Closing more deals in the B2B world requires a combination of strategic thinking, effective communication, and the ability to ask the right questions. Asking the right questions can help you to identify the needs of your potential customers and position your product or service as the best solution.
Not only do great sales questions help to qualify leads and identify the needs of potential customers, but they also demonstrate that you understand the challenges and goals of the business. This creates confidence that the solution you offer will be useful.
One of the main benefits of asking the right types of sales questions is how it quickly builds trust with potential customers. According to a study by HubSpot, 92% of buyers say that they would be more likely to purchase from a salesperson who they trust.
Another reason to be strategic with your sales questions is that they can tease out vital information from the prospect which you can use throughout the selling process. Ask the right questions, and your sales reps will know the pain points specific to this particular business, and how to structure the products or services you offer them so that it perfectly matches their needs.
This by itself will put you ahead of most of the competition, because 69% of sales reps say that they struggle to identify the specific needs of their prospects (from a study by The Bridge Group).
In this article, we’ll explore how to ask great questions in sales, including what specific questions you can ask so that you can gain a deeper understanding of the business you sell to, how to best persuade them, and how to tailor your solutions to meet their needs.
General tips for asking great questions in B2B sales
Before we dive into some of the specific sales scripts you can use, it’s important that certain foundational elements are in place. Otherwise, you risk asking the perfect questions and still failing to close the deal.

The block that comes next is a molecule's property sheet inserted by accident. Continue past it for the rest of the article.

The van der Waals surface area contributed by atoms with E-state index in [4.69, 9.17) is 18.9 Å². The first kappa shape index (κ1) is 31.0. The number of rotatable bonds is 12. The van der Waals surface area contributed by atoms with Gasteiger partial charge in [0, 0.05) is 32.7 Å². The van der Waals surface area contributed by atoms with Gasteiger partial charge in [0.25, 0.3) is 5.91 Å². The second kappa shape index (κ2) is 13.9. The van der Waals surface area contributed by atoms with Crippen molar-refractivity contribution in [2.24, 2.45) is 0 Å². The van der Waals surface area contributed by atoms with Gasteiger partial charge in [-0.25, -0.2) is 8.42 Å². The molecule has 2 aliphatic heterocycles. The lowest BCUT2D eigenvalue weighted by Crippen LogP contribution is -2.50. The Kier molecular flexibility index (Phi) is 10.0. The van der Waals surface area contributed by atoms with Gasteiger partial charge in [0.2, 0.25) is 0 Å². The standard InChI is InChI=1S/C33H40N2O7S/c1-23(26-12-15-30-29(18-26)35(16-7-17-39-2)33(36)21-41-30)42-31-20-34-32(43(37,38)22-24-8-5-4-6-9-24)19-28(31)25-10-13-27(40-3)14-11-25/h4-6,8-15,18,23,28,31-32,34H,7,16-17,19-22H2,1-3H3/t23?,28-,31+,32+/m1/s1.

- Be Prepared: Before you begin the sales process, research the business and the industry. This will help you to ask more informed and relevant questions.
- Be a Great Listener: One of the most important things to remember when asking questions is to listen to the answers. Deeply, so that you are clearly understanding what they are saying, what they are NOT saying, and the implications of all of it. Listen more than you talk, even on a sales call, and you’ll gain a deeper understanding of the business and identify areas where you can add value.
- Use Open-Ended Questions: Open-ended questions encourage the prospect to provide more information, or even to directly state their specific needs and pain points. This can also be a way to subtly direct prospects to a general conclusion you are working towards in the conversation. For example, instead of asking “Do you have any problems with your current solution?”, try asking “Can you tell me more about the challenges you are facing with your current solution?”.
- But, Avoid Leading Questions: On the one hand, you’ve got questions that are effective at gently guiding a prospect towards a general type of conclusion (i.e. “can you tell me about some of the problems you have in your current software solution?”). But on the other hand, if you take that too far, you end up with overtly leading questions. Leading questions are those that are designed to elicit a specific response (i.e. “our services sound super valuable and worth the price, don’t they?”). These can be perceived as manipulative and can damage the trust between you and the prospect.